Scott Peterson will have to wait at least an extra week before learning his fate for murdering his wife Laci and their unborn son.
Judge Alfred A. Delucchi denied a defense motion for a new jury and location Monday, and rescheduled the penalty phase to start next Tuesday.
"We're going to have to go with this jury," Delucchi said.
As for moving the case elsewhere, the judge said it would be impossible. "Where could I send this case in the state of California that hasn't been inundated with the media coverage?"
The delay also allows lawyers on both sides to finalize their witness lists, reports CBS News Correspondent Steve Futterman. The Thanksgiving holiday this week had complicated travel schedules for some of those expected to testify.
When the penalty phase does begin, the same jury that convicted him is are likely to hear very emotional heartfelt testimony from those closet to both Laci Peterson and Scott Peterson.
The impact of his crime on Laci Peterson's family could overshadow all else in the penalty phase, reports CBS News Correspondent John Blackstone. Laci's mother will tell the jury what the murder has done to her, the pain and loss she spoke of soon after Laci's body was discovered.
Scott Peterson's mother will take the stand, too, likely describing a loving son always kind and helpful, Blackstone reports. His father may talk about the ardent golfer and fisherman he knows his son to be. The jurors must decide whether the good in Peterson's life outweighs the bad.
Both families have been present throughout the trial and before that, during the long search for Laci.
Scott Peterson had no history of violence, in fact, no police record before his wife disappeared, reports Blackstone. Will that factor into deliberations?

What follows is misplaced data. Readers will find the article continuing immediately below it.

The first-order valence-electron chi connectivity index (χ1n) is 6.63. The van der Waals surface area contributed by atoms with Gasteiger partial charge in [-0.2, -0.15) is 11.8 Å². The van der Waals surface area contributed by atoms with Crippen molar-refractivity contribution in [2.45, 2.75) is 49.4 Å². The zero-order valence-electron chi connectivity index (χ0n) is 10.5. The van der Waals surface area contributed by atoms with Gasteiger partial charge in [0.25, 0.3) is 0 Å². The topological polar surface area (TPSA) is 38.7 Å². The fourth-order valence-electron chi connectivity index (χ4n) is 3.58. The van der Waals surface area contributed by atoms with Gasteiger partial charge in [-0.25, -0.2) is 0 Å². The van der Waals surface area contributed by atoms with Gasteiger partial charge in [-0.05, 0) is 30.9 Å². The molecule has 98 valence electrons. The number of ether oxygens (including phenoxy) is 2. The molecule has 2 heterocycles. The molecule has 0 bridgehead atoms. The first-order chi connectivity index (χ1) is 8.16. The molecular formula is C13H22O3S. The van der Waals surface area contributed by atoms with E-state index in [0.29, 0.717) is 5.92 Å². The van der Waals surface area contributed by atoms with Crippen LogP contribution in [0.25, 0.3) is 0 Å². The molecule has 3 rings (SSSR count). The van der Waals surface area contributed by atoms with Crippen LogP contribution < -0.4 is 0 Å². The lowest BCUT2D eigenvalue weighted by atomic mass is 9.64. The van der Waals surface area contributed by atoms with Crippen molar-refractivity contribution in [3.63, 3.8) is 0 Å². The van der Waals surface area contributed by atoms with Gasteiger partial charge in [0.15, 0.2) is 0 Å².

Defense attorney Mark Geragos had asked that a new jury be selected, and that the penalty phase of the trial be moved to another county in California, on the grounds that San Mateo county is too prejudiced against Peterson, reports Futterman. To bolster his argument, Geragos pointed to the celebration that took place outside the courthouse tem days ago when Peterson was found guilty.
Parole is not an alternative for Peterson, who faces either a lethal injection or life in prison after being convicted of first-degree murder in the death of his wife, with the special circumstance of killing the fetus she was carrying. Scott faces an additional 15-year term for second-degree murder in that death.
Scott Peterson could spend his remaining years catching glimpses of the bay where he launched his boat on Christmas Eve 2002, not far from where the bodies of his pregnant wife and unborn child eventually floated to shore.
If he is sentenced to death for those murders, Peterson would be transported to San Quentin State Prison overlooking San Francisco Bay.
Cell doors on two of the three units at San Quentin look past walkways patrolled by rifle-toting guards, out at the same water that doomed Peterson when jurors didn't buy his alibi, that he just happened to be fishing when his wife, Laci Peterson, disappeared. The rooftop exercise yard on the original 1934 death row building, which now houses 68 of the best behaved condemned inmates, also overlooks the bay.
Should Peterson, 32, be sentenced to life in prison without possibility of parole, he would almost certainly be sent to one of the state's eight maximum security prisons.
There, protecting him from the rough justice of his fellow inmates would be paramount.
"Scott Peterson won't be the first celebrity prisoner we have in California, and he won't be the last. We have a lot of experience in dealing with celebrities," said Terry Thornton, a spokeswoman with the California Department of Corrections. "We do have the capacity to protect someone with Scott Peterson's notoriety."
Peterson would be a likely target, both because his case became a worldwide obsession and because he stands convicted of the grisly murders of a woman and child.
Most likely, Peterson would go to the protective housing unit at California State Prison in Corcoran.